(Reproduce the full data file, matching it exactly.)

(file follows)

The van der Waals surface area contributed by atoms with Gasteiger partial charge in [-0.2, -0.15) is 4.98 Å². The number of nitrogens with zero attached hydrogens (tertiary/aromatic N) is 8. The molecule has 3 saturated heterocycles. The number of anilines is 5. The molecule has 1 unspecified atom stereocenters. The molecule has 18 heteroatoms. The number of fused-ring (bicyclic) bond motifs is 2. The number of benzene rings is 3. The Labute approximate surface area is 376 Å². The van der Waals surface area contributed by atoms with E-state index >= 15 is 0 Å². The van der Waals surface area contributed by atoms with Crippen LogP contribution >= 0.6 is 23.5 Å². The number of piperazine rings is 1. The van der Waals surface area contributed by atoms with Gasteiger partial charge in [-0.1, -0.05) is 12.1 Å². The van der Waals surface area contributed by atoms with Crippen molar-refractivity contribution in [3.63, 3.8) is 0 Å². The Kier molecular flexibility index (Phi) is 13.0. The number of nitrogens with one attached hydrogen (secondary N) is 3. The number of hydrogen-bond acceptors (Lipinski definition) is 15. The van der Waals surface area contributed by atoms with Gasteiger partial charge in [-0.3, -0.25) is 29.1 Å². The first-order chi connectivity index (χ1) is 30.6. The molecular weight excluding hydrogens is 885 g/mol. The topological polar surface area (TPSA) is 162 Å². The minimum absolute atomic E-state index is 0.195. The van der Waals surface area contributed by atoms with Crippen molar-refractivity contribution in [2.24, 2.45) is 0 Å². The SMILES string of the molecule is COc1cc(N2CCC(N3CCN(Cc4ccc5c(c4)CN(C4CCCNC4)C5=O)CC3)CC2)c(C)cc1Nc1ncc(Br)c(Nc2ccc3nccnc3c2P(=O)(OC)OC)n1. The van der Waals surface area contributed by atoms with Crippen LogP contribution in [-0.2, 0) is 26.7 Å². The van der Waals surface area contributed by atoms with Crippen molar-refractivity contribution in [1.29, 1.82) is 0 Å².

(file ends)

The van der Waals surface area contributed by atoms with Gasteiger partial charge in [-0.2, -0.15) is 4.98 Å². The number of nitrogens with zero attached hydrogens (tertiary/aromatic N) is 8. The molecule has 3 saturated heterocycles. The number of anilines is 5. The molecule has 1 unspecified atom stereocenters. The molecule has 18 heteroatoms. The number of fused-ring (bicyclic) bond motifs is 2. The number of benzene rings is 3. The Labute approximate surface area is 376 Å². The van der Waals surface area contributed by atoms with E-state index >= 15 is 0 Å². The van der Waals surface area contributed by atoms with Crippen LogP contribution >= 0.6 is 23.5 Å². The number of piperazine rings is 1. The van der Waals surface area contributed by atoms with Gasteiger partial charge in [-0.1, -0.05) is 12.1 Å². The van der Waals surface area contributed by atoms with Crippen molar-refractivity contribution in [3.63, 3.8) is 0 Å². The Kier molecular flexibility index (Phi) is 13.0. The number of nitrogens with one attached hydrogen (secondary N) is 3. The number of hydrogen-bond acceptors (Lipinski definition) is 15. The van der Waals surface area contributed by atoms with Gasteiger partial charge in [-0.3, -0.25) is 29.1 Å². The first-order chi connectivity index (χ1) is 30.6. The molecular weight excluding hydrogens is 885 g/mol. The topological polar surface area (TPSA) is 162 Å². The minimum absolute atomic E-state index is 0.195. The van der Waals surface area contributed by atoms with Crippen molar-refractivity contribution in [2.24, 2.45) is 0 Å². The SMILES string of the molecule is COc1cc(N2CCC(N3CCN(Cc4ccc5c(c4)CN(C4CCCNC4)C5=O)CC3)CC2)c(C)cc1Nc1ncc(Br)c(Nc2ccc3nccnc3c2P(=O)(OC)OC)n1. The van der Waals surface area contributed by atoms with Crippen LogP contribution in [-0.2, 0) is 26.7 Å². The van der Waals surface area contributed by atoms with Crippen molar-refractivity contribution in [1.29, 1.82) is 0 Å².